Defra's legacy software problem 'threatens' UK gov cyber security until 2030 – IT PRO




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Almost a third of the applications used by the UK government's Department for Environment, Food, and Rural Affairs (Defra) have gone end of life (EOL), leaving the UK's public sector vulnerable to cyber attacks.
A National Audit Office (NAO) report has found that while the department is focused on digital services, it has no plan in place to replace the outdated and risky software which accounts comprises 30% of all the department's software.
Defra itself has estimated that 76% of its total digital, data, and technology spend is funnelled into maintaining these legacy systems.
Defra has spent over a decade attempting to remediate its legacy applications issue but did not receive adequate funding to do so until the 2021 Spending Review. This allocated £366 million for digital investment between 2022 and 2025. Under current plans, legacy systems will not be totally fixed until 2030.
Legacy software is a cyber security risk because it means the application no longer receives any kind of support from the original developer, including security updates.
It means a hacker has ample time to develop an exploit for a vulnerability in any of these legacy applications. Trying to exploit a supported product is time-sensitive since vulnerabilities are often patched by the vendor before exploits can be developed.
The NAO also stated that the department still falls far short in its digital transformation strategy. It believes the funds are insufficient to reduce the current risk to an “acceptable level”, let alone expand digital transformation across the department.
This is a current pain point, as the department still performs only a third of its 21 million yearly customer transactions digitally.
To achieve a successful digital transformation, the NAO further advised government departments to develop a strategy that puts digital and data considerations at its foundation. In 2021, the NAO stated that there is a “consistent pattern of underperformance” across 25 years of government digital programmes.
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Defra is the department within the UK government responsible for the protection of the environment, as well as the food, farming and fishing industries. A great deal of the department’s work relies on digital services, including its duties in disease prevention, maintaining air quality, and overseeing flood defences.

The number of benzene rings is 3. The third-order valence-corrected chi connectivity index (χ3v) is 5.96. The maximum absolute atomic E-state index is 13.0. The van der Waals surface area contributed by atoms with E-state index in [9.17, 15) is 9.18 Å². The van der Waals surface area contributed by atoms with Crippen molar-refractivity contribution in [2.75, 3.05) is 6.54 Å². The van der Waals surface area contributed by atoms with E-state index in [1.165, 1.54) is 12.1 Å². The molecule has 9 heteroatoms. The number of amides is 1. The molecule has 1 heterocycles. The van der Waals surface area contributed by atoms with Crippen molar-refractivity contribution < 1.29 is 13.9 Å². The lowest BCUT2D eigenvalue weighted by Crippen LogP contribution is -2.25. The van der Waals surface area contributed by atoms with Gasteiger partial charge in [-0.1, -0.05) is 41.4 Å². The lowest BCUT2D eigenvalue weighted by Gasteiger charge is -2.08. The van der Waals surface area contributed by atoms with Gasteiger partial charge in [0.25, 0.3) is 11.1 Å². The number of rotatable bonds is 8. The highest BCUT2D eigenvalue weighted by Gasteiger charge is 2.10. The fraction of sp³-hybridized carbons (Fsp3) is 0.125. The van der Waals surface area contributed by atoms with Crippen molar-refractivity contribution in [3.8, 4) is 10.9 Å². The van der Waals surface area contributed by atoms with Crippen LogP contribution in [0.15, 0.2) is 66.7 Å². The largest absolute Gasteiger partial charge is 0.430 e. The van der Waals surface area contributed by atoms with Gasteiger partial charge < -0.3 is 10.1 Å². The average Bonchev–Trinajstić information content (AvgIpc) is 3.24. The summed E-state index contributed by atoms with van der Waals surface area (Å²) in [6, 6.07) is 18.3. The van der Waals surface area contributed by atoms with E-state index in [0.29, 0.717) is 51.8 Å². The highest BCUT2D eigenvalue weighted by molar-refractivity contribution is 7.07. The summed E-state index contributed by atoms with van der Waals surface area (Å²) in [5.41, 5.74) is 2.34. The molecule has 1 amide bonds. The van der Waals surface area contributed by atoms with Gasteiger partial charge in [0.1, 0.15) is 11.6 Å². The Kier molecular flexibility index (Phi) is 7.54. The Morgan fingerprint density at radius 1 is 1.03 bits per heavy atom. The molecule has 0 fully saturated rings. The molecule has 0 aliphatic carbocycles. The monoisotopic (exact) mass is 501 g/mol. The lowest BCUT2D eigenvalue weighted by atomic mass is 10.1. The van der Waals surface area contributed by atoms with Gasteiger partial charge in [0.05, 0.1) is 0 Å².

“Government continues to rely on many outdated IT systems at significant cost,” said Gareth Davies, the head of the NAO.
“Defra faces a particularly challenging task in replacing its legacy applications and has begun to tackle it in a structured way.
“The full potential of technology in improving public services and reducing cost to the taxpayer can only be accessed if this programme and others like it across government are delivered effectively”.
As the independent parliamentary body responsible for scrutinising the public spending of Parliament, the NAO has a track record of putting a spotlight on failures in government digital strategy.
In October, it found that the digital projects within the Ministry of Defence (MoD) are undermined by a severe lack of tech skills, and has exposed poor data practices within departments such as HMRC, the ONS and Department for Business.
Poor maintenance of essential applications, or the continued use of applications no longer supported by developers, can present a serious security risk, especially if the applications contain zero-day vulnerabilities.
“This sprawl of applications raises questions about software supply chain risk,” said Michael White, technical director and principal architect at the Synopsys Software Integrity Group.
“Any application selected by IT will likely undergo extensive due diligence, but so-called shadow IT or grey IT projects may skirt this scrutiny – either directly, or via sub-components and platforms which they rely on. 
“This could also include open source components which either accidentally or deliberately contain vulnerabilities or malicious code. As the report identifies, responsibility for applying security patches for these ‘orphan’ applications may also pose an organisation-level risk when considering events such as the well-known log4j vulnerability which occurred last year.”
In the US, the Cyber security and Infrastructure Security Agency (CISA) last year put in place a mandatory patch programme, requiring government agencies to patch identified security exploits within two weeks. The agency keeps a curated catalogue of vulnerabilities that have been exploited in the wild.
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